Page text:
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Sermon Application

Ordinary People: Work as Worship

Highlights by Sydney Gautier

Work should lead to worship.

When Barry first said this, it sounded strange to me. I’ve worked as a waitress, a hostess, a substitute teacher, an ice cream scooper, and even a carousel attendant. I can’t say that any of those felt like acts of worship, but as strange as it sounds, God cared about my ice cream scooping and the carousel attending. He cares about the way I work in these incredibly mundane jobs. I should, too. 

God ordained work. 

There was work in the garden of Eden before there was sin. Adam and Eve worked in the garden before they sinned, so it’s important to remember that work isn’t a punishment. Work is good. God even works every day to sustain His creation and make all things new. Jesus worked too. “My father is working until now, and I am working” (John 5:17). God called us to be workers as well. He would not have done so unless it was good for us. He has called us to be teachers and construction workers and baristas and ice cream scoopers because he is a good father and knows what is best for us.

We are to work as living sacrifices.

God wants us to be totally dedicated and devoted to Him in our work. Paul puts it this way, “Whatever you do, work heartily, as for the Lord and not for men...You are serving the Lord Christ.” (Colossians 3:23-24). For me, this would mean scooping ice cream as if Jesus was the one I would be handing the cone to. Or setting a table as if Jesus was the one that was about to sit down and eat. If this is the way I would go about my work, my attitude would be completely different. I would go from being indifferent to being vigilant and engaged.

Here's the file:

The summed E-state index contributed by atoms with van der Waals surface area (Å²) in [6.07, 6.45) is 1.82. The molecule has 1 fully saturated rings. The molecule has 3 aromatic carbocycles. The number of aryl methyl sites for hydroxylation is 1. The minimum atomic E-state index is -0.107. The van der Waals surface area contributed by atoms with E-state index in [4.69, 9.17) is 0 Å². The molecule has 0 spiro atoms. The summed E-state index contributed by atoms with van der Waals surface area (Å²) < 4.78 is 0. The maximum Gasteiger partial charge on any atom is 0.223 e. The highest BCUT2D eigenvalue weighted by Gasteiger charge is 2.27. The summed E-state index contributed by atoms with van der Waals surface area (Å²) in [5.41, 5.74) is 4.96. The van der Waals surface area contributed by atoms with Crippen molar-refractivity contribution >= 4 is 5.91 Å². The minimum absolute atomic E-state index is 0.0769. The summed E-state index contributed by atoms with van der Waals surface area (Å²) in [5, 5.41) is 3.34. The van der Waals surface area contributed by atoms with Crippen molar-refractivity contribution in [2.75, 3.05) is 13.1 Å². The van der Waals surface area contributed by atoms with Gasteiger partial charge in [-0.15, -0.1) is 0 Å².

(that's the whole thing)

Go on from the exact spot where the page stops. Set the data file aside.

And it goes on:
Extraordinary things happen when ordinary people do ordinary things with gospel intentionality.

What would happen if we went to work with this mindset everyday? A lot of the time, for me anyways, work can feel mundane and ordinary. Gospel intentionality changes this, though. We can use work as an act of worship. The gospel allows us to treat the people we work with differently because God’s glorification is the end goal. We are able to love the boss who is constantly breathing down our neck. We can show patience to the co-worker who has a hard time following directions. When we succeed at a project, we give the glory to God and are able to be grateful to him. 

Barry calculated that over our lifetimes, each of us will work on average 80,000 hours. That’s over 9 years of our lives that could be transformed from an act of weariness to an act of worship.


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Three Keys to Prayer from Gethsemane

This post was written by Pastor Barry Rager. Pastor Barry is the Pastor of Vision and Preaching at New Circle Church.

The Bible is an amazing book.  So often, as I prepare for and write sermons, I struggle to limit myself to one primary idea.  This week was no exception. Luke's account of Jesus' time in the Garden of Gethsemane is packed full of truth. One of the blessings of this blog is that I can pass on some of the gold I found in prep that didn't support the overall theme of the sermon.

The following is an adaptation of one of Charles Spurgeon’s sermons 'Gethsemane.'  I hope it speaks to you as much as it did to me.  

Jesus prayed a lonely prayer. 

Jesus withdrew from his friends a stones throw to seek his Father.  Throughout Jesus’ life we see him often engaging in solitary prayer.  Spurgeon wrote, “Believer, especially in temptation, be much in solitary prayer. As private prayer is the key to open Heaven, so is it the key to shut the gates of Hell. As it is a shield to prevent, so is it the sword with which to fight against temptation.”

Jesus prayed a Son’s prayer.